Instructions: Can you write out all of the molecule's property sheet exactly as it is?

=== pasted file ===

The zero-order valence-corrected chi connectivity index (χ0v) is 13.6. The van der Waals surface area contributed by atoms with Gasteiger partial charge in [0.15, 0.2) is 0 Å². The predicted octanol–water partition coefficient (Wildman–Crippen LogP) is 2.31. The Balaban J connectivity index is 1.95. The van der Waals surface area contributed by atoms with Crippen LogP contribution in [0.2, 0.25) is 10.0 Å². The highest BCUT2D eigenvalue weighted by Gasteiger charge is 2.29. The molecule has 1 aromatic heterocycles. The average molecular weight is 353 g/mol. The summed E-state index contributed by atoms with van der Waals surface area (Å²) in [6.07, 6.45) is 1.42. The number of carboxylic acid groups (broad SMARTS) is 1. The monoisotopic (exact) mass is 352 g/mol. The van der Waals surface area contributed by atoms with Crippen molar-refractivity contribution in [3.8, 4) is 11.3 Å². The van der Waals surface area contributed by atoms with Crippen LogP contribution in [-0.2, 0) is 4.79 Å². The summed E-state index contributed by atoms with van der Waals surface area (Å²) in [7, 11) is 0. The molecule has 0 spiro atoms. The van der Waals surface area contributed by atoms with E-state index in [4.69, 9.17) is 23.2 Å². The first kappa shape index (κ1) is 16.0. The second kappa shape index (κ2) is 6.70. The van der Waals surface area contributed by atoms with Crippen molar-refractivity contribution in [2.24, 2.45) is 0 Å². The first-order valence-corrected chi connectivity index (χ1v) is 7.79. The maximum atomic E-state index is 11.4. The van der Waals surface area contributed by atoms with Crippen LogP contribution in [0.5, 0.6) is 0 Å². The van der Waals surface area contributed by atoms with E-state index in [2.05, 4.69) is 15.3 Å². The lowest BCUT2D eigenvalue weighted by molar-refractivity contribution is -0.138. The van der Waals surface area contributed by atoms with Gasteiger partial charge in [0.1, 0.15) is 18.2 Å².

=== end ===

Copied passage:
The zero-order valence-corrected chi connectivity index (χ0v) is 13.6. The van der Waals surface area contributed by atoms with Gasteiger partial charge in [0.15, 0.2) is 0 Å². The predicted octanol–water partition coefficient (Wildman–Crippen LogP) is 2.31. The Balaban J connectivity index is 1.95. The van der Waals surface area contributed by atoms with Crippen LogP contribution in [0.2, 0.25) is 10.0 Å². The highest BCUT2D eigenvalue weighted by Gasteiger charge is 2.29. The molecule has 1 aromatic heterocycles. The average molecular weight is 353 g/mol. The summed E-state index contributed by atoms with van der Waals surface area (Å²) in [6.07, 6.45) is 1.42. The number of carboxylic acid groups (broad SMARTS) is 1. The monoisotopic (exact) mass is 352 g/mol. The van der Waals surface area contributed by atoms with Crippen molar-refractivity contribution in [3.8, 4) is 11.3 Å². The van der Waals surface area contributed by atoms with Crippen LogP contribution in [-0.2, 0) is 4.79 Å². The summed E-state index contributed by atoms with van der Waals surface area (Å²) in [7, 11) is 0. The molecule has 0 spiro atoms. The van der Waals surface area contributed by atoms with E-state index in [4.69, 9.17) is 23.2 Å². The first kappa shape index (κ1) is 16.0. The second kappa shape index (κ2) is 6.70. The van der Waals surface area contributed by atoms with Crippen molar-refractivity contribution in [2.24, 2.45) is 0 Å². The first-order valence-corrected chi connectivity index (χ1v) is 7.79. The maximum atomic E-state index is 11.4. The van der Waals surface area contributed by atoms with Crippen LogP contribution in [0.5, 0.6) is 0 Å². The van der Waals surface area contributed by atoms with E-state index in [2.05, 4.69) is 15.3 Å². The lowest BCUT2D eigenvalue weighted by molar-refractivity contribution is -0.138. The van der Waals surface area contributed by atoms with Gasteiger partial charge in [0.1, 0.15) is 18.2 Å².